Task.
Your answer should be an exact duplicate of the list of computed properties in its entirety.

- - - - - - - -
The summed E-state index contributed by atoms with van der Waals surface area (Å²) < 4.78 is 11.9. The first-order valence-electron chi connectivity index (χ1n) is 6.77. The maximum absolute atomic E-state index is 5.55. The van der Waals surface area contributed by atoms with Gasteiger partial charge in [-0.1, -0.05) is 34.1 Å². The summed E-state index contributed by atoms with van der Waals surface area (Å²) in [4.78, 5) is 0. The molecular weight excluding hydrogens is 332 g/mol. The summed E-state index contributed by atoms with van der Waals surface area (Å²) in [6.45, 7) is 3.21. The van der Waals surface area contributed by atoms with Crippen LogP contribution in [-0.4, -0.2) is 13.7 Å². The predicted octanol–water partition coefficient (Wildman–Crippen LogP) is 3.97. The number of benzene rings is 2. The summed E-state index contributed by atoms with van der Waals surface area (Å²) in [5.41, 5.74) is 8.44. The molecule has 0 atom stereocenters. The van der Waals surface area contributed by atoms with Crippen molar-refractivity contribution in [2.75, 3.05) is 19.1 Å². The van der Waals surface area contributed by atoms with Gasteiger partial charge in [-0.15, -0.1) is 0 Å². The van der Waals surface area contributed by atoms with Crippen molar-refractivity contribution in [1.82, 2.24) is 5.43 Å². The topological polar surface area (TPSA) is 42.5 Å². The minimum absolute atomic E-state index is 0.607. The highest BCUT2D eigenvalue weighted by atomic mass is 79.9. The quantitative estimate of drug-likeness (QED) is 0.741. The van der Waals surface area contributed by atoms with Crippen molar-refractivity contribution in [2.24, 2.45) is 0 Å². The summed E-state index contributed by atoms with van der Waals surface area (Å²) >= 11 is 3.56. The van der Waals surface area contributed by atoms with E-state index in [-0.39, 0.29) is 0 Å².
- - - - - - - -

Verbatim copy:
The summed E-state index contributed by atoms with van der Waals surface area (Å²) < 4.78 is 11.9. The first-order valence-electron chi connectivity index (χ1n) is 6.77. The maximum absolute atomic E-state index is 5.55. The van der Waals surface area contributed by atoms with Gasteiger partial charge in [-0.1, -0.05) is 34.1 Å². The summed E-state index contributed by atoms with van der Waals surface area (Å²) in [4.78, 5) is 0. The molecular weight excluding hydrogens is 332 g/mol. The summed E-state index contributed by atoms with van der Waals surface area (Å²) in [6.45, 7) is 3.21. The van der Waals surface area contributed by atoms with Crippen LogP contribution in [-0.4, -0.2) is 13.7 Å². The predicted octanol–water partition coefficient (Wildman–Crippen LogP) is 3.97. The number of benzene rings is 2. The summed E-state index contributed by atoms with van der Waals surface area (Å²) in [5.41, 5.74) is 8.44. The molecule has 0 atom stereocenters. The van der Waals surface area contributed by atoms with Crippen molar-refractivity contribution in [2.75, 3.05) is 19.1 Å². The van der Waals surface area contributed by atoms with Gasteiger partial charge in [-0.15, -0.1) is 0 Å². The van der Waals surface area contributed by atoms with Crippen molar-refractivity contribution in [1.82, 2.24) is 5.43 Å². The topological polar surface area (TPSA) is 42.5 Å². The minimum absolute atomic E-state index is 0.607. The highest BCUT2D eigenvalue weighted by atomic mass is 79.9. The quantitative estimate of drug-likeness (QED) is 0.741. The van der Waals surface area contributed by atoms with Crippen molar-refractivity contribution in [2.24, 2.45) is 0 Å². The summed E-state index contributed by atoms with van der Waals surface area (Å²) >= 11 is 3.56. The van der Waals surface area contributed by atoms with E-state index in [-0.39, 0.29) is 0 Å².